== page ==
DARRINGTON, Wash. —
Adam Farnes also played the banjo, drums and bass guitar, she said, and had worked as a telephone lineman and a 911 dispatcher.
"He loved his music loud," she said.
Finding and identifying all the victims could stretch on for a very long time, and authorities have warned that not everyone may ultimately be accounted for after one of the deadliest landslides in U.S. history.
Rescuers have given a cursory look at the entire debris field 55 miles northeast of Seattle, said Steve Harris, division supervisor for the eastern incident management team. They are now sifting through the rest of the fragments, looking for places where dogs should give extra attention. Only "a very small percentage" has received the more thorough examination, he said.
Dogs working four-hour shifts have been the most useful tool, Harris said, but they're getting hypothermic in the rain and muck.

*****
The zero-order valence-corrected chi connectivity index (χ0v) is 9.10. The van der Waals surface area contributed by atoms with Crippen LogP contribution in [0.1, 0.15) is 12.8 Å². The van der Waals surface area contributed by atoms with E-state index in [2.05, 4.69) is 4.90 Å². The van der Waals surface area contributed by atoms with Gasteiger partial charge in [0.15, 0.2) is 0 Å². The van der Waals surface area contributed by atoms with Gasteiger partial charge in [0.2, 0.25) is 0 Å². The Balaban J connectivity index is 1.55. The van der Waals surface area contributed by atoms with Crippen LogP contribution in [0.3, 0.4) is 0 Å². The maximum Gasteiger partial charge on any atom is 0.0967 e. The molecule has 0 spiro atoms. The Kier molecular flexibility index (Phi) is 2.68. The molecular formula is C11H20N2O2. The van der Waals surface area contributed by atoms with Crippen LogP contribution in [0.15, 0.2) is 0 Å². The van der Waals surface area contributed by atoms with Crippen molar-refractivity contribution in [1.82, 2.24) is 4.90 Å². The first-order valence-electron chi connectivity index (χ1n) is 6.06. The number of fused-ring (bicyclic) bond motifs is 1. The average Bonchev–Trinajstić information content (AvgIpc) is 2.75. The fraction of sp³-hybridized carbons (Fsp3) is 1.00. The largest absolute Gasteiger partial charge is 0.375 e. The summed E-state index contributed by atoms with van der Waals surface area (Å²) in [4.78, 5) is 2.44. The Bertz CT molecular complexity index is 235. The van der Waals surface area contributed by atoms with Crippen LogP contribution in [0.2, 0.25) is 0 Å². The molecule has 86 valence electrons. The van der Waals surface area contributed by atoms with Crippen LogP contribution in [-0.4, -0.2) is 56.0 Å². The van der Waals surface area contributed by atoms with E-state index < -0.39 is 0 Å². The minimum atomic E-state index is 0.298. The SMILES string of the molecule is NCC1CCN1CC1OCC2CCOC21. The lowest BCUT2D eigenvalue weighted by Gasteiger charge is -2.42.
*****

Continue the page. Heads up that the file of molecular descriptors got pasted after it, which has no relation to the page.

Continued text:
Commanders are making sure people have the right gear to stay safe in the rain and potentially hazardous materials, and they're keeping a close eye on the level of the North Fork of the Stillaguamish River to be sure nobody is trapped by rising water.
At the debris site Saturday, Mason, the battalion chief, said teams first do a hasty search of any wreckage of homes they find. If nothing is immediately discovered, they do a more detailed, forensic search.
"We go all the way to the dirt," he said.
Crews are also collecting bags of personal belongings that would later be cleaned, sorted and hopefully returned to families.
"What we found out here is everything from pictures to gun safes," Mason said. "Anything you would have at your house."
The huge wall of earth that crashed into the collection of homes followed weeks of heavy rain.